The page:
“Immerse yourself in our culture at Newfoundland and Labrador's largest public cultural space.”
— From The Rooms website
There’s an intriguing art exhibition on at The Rooms right now — “Earth Skins: Three Decades of Drawing by Susan Wood.” Think I’ll pop down on Sunday to see it.
Oh wait. I can’t. It’s closed.
Monday? Nope, still closed.
The Rooms alerted the media it would be closed for three days in a succinctly worded news release issued Sept. 5:
“The Rooms wishes to advise that the facility will be closed to the public from Sunday, Sept. 16, up to and including, Tuesday, Sept. 18, to accommodate use by an external organization. The Rooms apologizes for any inconvenience this may cause.”
It was only after The Telegram asked questions that the reason why was revealed.
The “external organization” is “Republic of Doyle” — the popular local TV show is using the provincial archives, museum and art gallery as a set for three days, shooting footage for next season.
When asked about the financial aspects of this arrangement, The Rooms said in an emailed statement delivered via the Department of Tourism that since this provides The Rooms with “an exceptional promotional opportunity,” rental fees have been waived.
But there doesn’t seem to be an actual rental fee for having The Rooms at your disposal for one whole day, let alone three.
Check the “rental rates” section of The Rooms’ website, and you will see that while you can rent out certain sections — the café, for example, evenings only — there is no option listed for renting the whole building.
The Rooms says that linking up with “Republic of Doyle” has provided “a unique opportunity for The Rooms and cultural heritage in Newfoundland and Labrador to be featured to a national audience.”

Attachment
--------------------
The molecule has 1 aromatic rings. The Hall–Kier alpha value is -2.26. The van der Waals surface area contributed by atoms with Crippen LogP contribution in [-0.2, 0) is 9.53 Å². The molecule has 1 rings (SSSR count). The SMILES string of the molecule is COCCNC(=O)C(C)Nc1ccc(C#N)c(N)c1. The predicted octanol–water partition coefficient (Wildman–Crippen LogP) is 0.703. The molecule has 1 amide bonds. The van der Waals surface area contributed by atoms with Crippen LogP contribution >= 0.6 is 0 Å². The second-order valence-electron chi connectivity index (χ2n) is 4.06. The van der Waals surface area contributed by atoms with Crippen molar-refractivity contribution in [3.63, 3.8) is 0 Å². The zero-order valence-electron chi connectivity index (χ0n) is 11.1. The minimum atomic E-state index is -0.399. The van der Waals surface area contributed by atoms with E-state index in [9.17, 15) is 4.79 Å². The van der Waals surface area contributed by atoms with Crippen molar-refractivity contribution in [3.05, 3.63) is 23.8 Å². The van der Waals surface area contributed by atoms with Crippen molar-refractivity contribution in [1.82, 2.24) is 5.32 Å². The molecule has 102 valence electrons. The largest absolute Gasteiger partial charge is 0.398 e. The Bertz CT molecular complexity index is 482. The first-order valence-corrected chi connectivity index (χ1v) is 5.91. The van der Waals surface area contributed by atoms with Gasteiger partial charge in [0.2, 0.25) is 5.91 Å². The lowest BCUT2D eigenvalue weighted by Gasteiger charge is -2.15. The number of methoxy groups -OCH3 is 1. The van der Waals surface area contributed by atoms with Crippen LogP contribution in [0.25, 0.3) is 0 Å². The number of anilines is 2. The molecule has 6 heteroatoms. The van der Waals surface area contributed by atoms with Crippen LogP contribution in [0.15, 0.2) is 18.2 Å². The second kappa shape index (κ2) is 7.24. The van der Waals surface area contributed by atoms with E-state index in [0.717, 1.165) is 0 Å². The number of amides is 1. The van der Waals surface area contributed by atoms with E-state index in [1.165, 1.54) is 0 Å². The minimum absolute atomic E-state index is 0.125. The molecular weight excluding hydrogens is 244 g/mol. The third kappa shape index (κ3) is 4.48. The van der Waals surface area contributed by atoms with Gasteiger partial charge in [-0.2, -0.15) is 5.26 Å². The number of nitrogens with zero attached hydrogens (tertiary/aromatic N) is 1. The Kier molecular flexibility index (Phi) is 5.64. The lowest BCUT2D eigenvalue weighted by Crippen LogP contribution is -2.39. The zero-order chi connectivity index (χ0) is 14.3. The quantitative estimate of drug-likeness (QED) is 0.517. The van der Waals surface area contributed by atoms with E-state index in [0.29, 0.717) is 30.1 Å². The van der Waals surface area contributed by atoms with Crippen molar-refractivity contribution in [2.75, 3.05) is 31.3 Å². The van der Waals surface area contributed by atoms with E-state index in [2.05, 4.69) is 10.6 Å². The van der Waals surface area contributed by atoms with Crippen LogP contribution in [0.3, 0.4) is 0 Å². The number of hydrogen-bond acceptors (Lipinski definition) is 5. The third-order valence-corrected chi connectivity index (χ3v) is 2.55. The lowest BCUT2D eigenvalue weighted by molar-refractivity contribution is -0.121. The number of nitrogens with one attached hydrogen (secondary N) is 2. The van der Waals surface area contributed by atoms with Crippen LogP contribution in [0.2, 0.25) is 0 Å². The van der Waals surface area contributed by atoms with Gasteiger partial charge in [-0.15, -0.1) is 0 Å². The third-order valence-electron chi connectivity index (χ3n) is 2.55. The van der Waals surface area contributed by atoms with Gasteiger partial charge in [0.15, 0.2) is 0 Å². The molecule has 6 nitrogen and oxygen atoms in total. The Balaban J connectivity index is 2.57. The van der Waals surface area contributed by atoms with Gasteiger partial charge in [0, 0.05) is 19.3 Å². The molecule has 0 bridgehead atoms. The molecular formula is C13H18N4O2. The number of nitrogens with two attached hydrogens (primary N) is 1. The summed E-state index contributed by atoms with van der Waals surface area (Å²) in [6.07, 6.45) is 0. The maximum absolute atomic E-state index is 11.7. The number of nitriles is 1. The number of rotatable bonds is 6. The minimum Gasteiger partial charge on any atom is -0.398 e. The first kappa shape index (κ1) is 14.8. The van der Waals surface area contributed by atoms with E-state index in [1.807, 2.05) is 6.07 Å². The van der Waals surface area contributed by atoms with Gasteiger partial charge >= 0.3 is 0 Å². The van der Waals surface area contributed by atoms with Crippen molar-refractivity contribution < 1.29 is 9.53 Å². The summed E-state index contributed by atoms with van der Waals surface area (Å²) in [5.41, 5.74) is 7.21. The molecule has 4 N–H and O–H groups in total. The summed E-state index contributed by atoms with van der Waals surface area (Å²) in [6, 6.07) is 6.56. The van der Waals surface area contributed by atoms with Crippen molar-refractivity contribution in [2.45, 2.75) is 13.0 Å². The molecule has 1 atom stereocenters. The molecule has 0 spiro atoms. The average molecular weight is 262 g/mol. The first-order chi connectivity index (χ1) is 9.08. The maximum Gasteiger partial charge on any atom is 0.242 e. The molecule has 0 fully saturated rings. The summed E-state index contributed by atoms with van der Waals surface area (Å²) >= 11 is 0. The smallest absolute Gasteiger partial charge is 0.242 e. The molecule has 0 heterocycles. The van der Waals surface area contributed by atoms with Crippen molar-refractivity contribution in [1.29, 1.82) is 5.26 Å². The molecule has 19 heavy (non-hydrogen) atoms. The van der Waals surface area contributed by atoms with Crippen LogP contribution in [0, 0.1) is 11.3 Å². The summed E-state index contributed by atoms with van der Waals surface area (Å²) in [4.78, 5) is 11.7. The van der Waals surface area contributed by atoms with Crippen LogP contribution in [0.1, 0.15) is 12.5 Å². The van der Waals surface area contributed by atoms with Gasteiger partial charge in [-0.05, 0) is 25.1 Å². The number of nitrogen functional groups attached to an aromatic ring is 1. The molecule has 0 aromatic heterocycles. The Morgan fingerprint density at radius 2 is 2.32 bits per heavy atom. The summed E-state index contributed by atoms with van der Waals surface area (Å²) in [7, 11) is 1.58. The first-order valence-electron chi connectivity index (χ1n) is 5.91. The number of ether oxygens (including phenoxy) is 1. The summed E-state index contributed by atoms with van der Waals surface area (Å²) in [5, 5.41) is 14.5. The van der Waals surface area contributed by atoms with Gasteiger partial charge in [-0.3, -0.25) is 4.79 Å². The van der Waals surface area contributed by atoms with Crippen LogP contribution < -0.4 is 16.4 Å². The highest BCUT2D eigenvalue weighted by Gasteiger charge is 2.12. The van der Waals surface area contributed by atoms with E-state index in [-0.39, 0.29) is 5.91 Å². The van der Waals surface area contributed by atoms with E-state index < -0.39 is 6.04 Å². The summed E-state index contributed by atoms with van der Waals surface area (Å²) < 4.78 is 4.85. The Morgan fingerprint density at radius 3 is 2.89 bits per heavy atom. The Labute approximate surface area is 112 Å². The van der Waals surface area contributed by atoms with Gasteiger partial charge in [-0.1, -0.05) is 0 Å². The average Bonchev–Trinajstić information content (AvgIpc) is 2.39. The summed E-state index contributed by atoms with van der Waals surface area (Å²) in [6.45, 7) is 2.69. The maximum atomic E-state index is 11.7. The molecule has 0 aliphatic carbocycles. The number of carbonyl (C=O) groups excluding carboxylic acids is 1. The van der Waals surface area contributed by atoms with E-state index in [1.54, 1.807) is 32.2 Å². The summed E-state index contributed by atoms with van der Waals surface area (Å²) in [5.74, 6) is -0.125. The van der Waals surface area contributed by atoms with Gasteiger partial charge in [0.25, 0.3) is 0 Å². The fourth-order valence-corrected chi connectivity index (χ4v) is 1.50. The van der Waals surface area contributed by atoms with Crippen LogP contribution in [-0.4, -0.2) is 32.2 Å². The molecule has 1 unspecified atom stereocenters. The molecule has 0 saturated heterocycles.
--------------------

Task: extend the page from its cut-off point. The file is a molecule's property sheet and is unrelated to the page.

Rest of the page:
Agreed. “Republic of Doyle” will bring The Rooms to much of the world, and bravo for that. The Rooms is an impressive facility that boasts one of the best views in the city, and “Republic of Doyle” excels at making this city shine its brightest.
But this is not about “Republic of Doyle,” it’s about government transparency.
In principle, I don’t agree with barring the public from public buildings, but if it’s a one-time deal that affects three days out of the year, perhaps that’s not a big deal.
As The Rooms notes in its emailed statement: “It is our understanding that the practice of temporarily closing public buildings for filming such as this is not unusual for other cities with an established film industry.”
Nova Scotia, for example, has a clearly defined Nova Scotia Museum’s Film/Video Production Policy, which states:
“A daily location fee is charged for all film work at the museum, based on an eight-hour day. An hourly overtime rate will be charged for filming beyond the eight hours or for extraordinary hours. For major projects, a flat fee may be negotiated.
“All film productions are subject to the Nova Scotia Museum’s Film/Video Production Policy and producers must sign a Letter of Agreement.”
I could find no such policy on our government’s website.
And that’s the problem here — there doesn’t seem to be a policy.
It could well be worth it for the provincial government to close a public facility temporarily to get a raft of free publicity, but it should outline the conditions of that arrangement so that there’s a level playing field as well as transparency.
Can anyone commandeer The Rooms for three days? How about a week? Is it a public space or a public/private hybrid?
Are other public buildings available in their entirety to the right “external organization”? And if so, is there a fee or are they free as well?
We’re talking about public facilities here.
If the province has decided to lend out The Rooms in a one-off deal, it should say so.
By issuing a news release that didn’t say who was going to be using the facility or why, or how much — if any — financial or promotional benefit was involved in closing its doors for three days, The Rooms did the public a disservice.
And as the landlords of that publicly funded facility, we deserve to have that information without having to go asking for it.
The Rooms’ website describes it as “a truly public space.”
Perhaps it’s time to update that to something a tad more accurate.
Pam Frampton is a columnist and
The Telegram’s associate managing editor. She can be reached by email at